2012 Top Ten List Spotlight: DJ El Toro

For the rest of the year, we’ll be spotlighting our KEXP DJs Top Albums of 2012, leading up to our 2012 Top Album Countdown, as voted on by our listeners! Voting ends on Friday, December 21st, so let us know your favorites now, and tune in on Friday, December 28th to hear if your picks made the list!

Kelly Hogan at KEXP, 04/04/12

Kelly Hogan and band at KEXP, 04/04/12 // photo credit: Colby Perry (more photos)

1. Kelly Hogan, I Like to Keep Myself in Pain (Anti-)
For my money, Kelly Hogan is the finest singer alive. I’m not talking about glass-shattering high notes and all that American Idol-style crap. I mean sheer interpretive ability. No wonder she’s always being tapped to sing backup for folks like Neko Case, Drive-By Truckers, and Jakob Dylan. Sometimes it pisses me off that she uses her gifts in services of others so much, rather than making more records of her own. But she’s a sly one, our Hogan. She called in all those favors for I Like To Keep Myself in Pain, and wound up with a record full of new songs from Robyn Hitchcock, John Wesley Harding, Andrew Bird and the late Vic Chestnutt. And she sings the hell out of them. Hogan, you are a genius and I will never question your methods again.

2. Neneh Cherry & The Thing, The Cherry Thing (Smalltown Supersound)
Neneh Cherry has an amazing back story that goes way beyond “Buffalo Stance.” She played with the Slits early on, fronted funky post-punk combo Rip Rig + Panic, and was part of Massive Attack’s Wild Bunch posse. Oh, and her stepfather was the groundbreaking trumpet player Don Cherry. Yeah. This collaboration with Scandinavian jazz trio the Thing applied her half-sung, half-spoken vocal delivery to a program dominated by interpretations of Suicide, MF Doom, and Ornette Coleman, each as fearless as the originals.

3. THEESatisfaction, awE naturalE (Sub Pop)
In my other life as a music critic, I had to listen to a ridiculous amount of mainstream hip-hop in 2012. The majority of albums were long on running time and short on ideas. THEESatisfaction flip the script. This is the rare album that leaves me wanting more. Much more. Plus it’s no secret that the LGBT community is woefully underrepresented in hip-hop, yet the genre’s finest album of the year was made by two lesbians of color. Brava!

4. Dirty Projectors, Swing Lo, Magellan (Domino)
5. Shearwater, Animal Joy (Sub Pop)
I have this quote from Brian Setzer of Stray Cats pasted into my high school photo album: “sometimes we get bored, so we dye our hair.” I’m self-identified Art Trash and both these albums spoke to that part of my sensibility, cobbling together irregular rhythms, oddball timbres and slightly affected vocals into songs that were incredibly moving nevertheless. And my head is still swimming from the Dirty Projectors gig at the Showbox.

6. Dr. John, Locked Down (Nonesuch)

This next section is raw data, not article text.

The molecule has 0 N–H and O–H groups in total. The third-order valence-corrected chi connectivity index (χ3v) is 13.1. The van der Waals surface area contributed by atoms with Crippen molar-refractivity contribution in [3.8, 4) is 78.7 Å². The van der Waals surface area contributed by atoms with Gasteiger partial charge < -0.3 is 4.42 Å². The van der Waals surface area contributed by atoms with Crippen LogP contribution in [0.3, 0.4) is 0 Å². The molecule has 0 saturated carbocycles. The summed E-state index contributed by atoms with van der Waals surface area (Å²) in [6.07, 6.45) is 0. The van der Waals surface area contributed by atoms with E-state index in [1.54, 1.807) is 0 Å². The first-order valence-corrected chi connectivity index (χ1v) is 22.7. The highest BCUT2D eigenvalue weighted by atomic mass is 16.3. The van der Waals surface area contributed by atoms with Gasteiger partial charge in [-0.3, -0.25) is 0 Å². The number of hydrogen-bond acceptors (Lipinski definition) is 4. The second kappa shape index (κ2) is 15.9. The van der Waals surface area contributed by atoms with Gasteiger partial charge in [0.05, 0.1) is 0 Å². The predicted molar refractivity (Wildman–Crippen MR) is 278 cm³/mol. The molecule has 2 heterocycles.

Dr. John’s jazz records are all well and good, but I prefer his spookier, swampier side. The Black Keys guys not only rekindled the glory days of the Night Tripper, but also prompted Mac to write some of the finest lyrics of his long career.

7. Bill Fay, Life Is People (Dead Oceans)
Bill Fay? Never heard of him. Then MOJO magazine started raving about how this was the best record ever. Period. So I bit. They’re right. Fay made a couple albums in the early ’70s, and his work has been championed by Nick Cave, Jim O’Rourke, and Jeff Tweedy. The Wilco connection pops up twice on Fay’s first proper album in over 30 years. Tweedy chimes in on the original “This World,” and Fay’s cover of “Jesus Etc.” slots in perfectly with the overall spiritual tone of the album. Soothing salve for troubled times.

8. Iris Dement, Sing the Delta (Flariella)
Iris hadn’t made an album of original material since 1996. This one was worth the wait. As I wrote a review elsewhere, it lives up to its evocative title, favoring tempos as unhurried as the pace of summer in the Deep South and vowels elongated by the singer’s honeyed drawl.

9. Cults Percussion Ensemble, Cults Percussion Ensemble (Trunk)
Not the Cult and not Cults. Cults Percussion Ensemble. A group of Scottish schoolgirls (including a young Evelyn Glennie) from the aptly named hamlet of Cults. Amazing what teenagers can do with marimbas and xylophones. Originally released on private press in 1979.  God bless Jonny Trunk for rescuing another archival oddity from the dustbin of history.

10. Frank Ocean, channel ORANGE (Def Jam)
The sentimental favorite. My boyfriend Mark and I were on our way to a wedding in Leavenworth this summer when an accident on Route 2 brought traffic to a complete halt for hours. So we rolled down the windows and listened to this record on repeat. And I never listen to anything on repeat, but Ocean’s forward-thinking R&B is an exception I can live with. That he came out of the closet shortly before the album’s release didn’t hurt his favorable rating Avec Chez Toro either.

DJ El Toro hosts the variety mix show on Wednesday nights from 9 PM to 1 AM on KEXP 90.3 FM Seattle and kexp.org. His weekly rant, “Weird At My School,” appears infrequently on the KEXP Blog. Please follow DJ El Toro (aka Kurt B. Reighley) on Twitter and/or Tumblr!

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